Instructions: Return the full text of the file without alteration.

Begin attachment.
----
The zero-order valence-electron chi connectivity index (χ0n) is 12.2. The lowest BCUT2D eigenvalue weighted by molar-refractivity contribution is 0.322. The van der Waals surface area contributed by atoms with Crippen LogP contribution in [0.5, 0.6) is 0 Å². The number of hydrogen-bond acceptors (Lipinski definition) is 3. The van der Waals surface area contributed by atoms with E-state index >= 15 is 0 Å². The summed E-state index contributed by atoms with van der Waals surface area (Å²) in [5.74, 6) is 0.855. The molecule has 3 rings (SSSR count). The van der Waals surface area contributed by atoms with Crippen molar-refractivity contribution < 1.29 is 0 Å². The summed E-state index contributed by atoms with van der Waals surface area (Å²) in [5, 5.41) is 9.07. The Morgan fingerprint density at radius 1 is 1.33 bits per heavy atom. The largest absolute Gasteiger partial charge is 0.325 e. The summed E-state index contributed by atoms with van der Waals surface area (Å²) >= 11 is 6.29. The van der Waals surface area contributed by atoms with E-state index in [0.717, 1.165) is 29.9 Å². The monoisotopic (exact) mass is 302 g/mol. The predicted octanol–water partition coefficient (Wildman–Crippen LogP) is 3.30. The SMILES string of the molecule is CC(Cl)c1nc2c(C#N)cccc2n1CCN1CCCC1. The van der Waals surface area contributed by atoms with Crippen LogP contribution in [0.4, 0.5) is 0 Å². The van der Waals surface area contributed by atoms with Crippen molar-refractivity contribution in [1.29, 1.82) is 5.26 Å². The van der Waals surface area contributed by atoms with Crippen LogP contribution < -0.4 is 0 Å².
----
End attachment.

The zero-order valence-electron chi connectivity index (χ0n) is 12.2. The lowest BCUT2D eigenvalue weighted by molar-refractivity contribution is 0.322. The van der Waals surface area contributed by atoms with Crippen LogP contribution in [0.5, 0.6) is 0 Å². The number of hydrogen-bond acceptors (Lipinski definition) is 3. The van der Waals surface area contributed by atoms with E-state index >= 15 is 0 Å². The summed E-state index contributed by atoms with van der Waals surface area (Å²) in [5.74, 6) is 0.855. The molecule has 3 rings (SSSR count). The van der Waals surface area contributed by atoms with Crippen molar-refractivity contribution < 1.29 is 0 Å². The summed E-state index contributed by atoms with van der Waals surface area (Å²) in [5, 5.41) is 9.07. The Morgan fingerprint density at radius 1 is 1.33 bits per heavy atom. The largest absolute Gasteiger partial charge is 0.325 e. The summed E-state index contributed by atoms with van der Waals surface area (Å²) >= 11 is 6.29. The van der Waals surface area contributed by atoms with E-state index in [0.717, 1.165) is 29.9 Å². The monoisotopic (exact) mass is 302 g/mol. The predicted octanol–water partition coefficient (Wildman–Crippen LogP) is 3.30. The SMILES string of the molecule is CC(Cl)c1nc2c(C#N)cccc2n1CCN1CCCC1. The van der Waals surface area contributed by atoms with Crippen LogP contribution in [0.4, 0.5) is 0 Å². The van der Waals surface area contributed by atoms with Crippen molar-refractivity contribution in [1.29, 1.82) is 5.26 Å². The van der Waals surface area contributed by atoms with Crippen LogP contribution < -0.4 is 0 Å².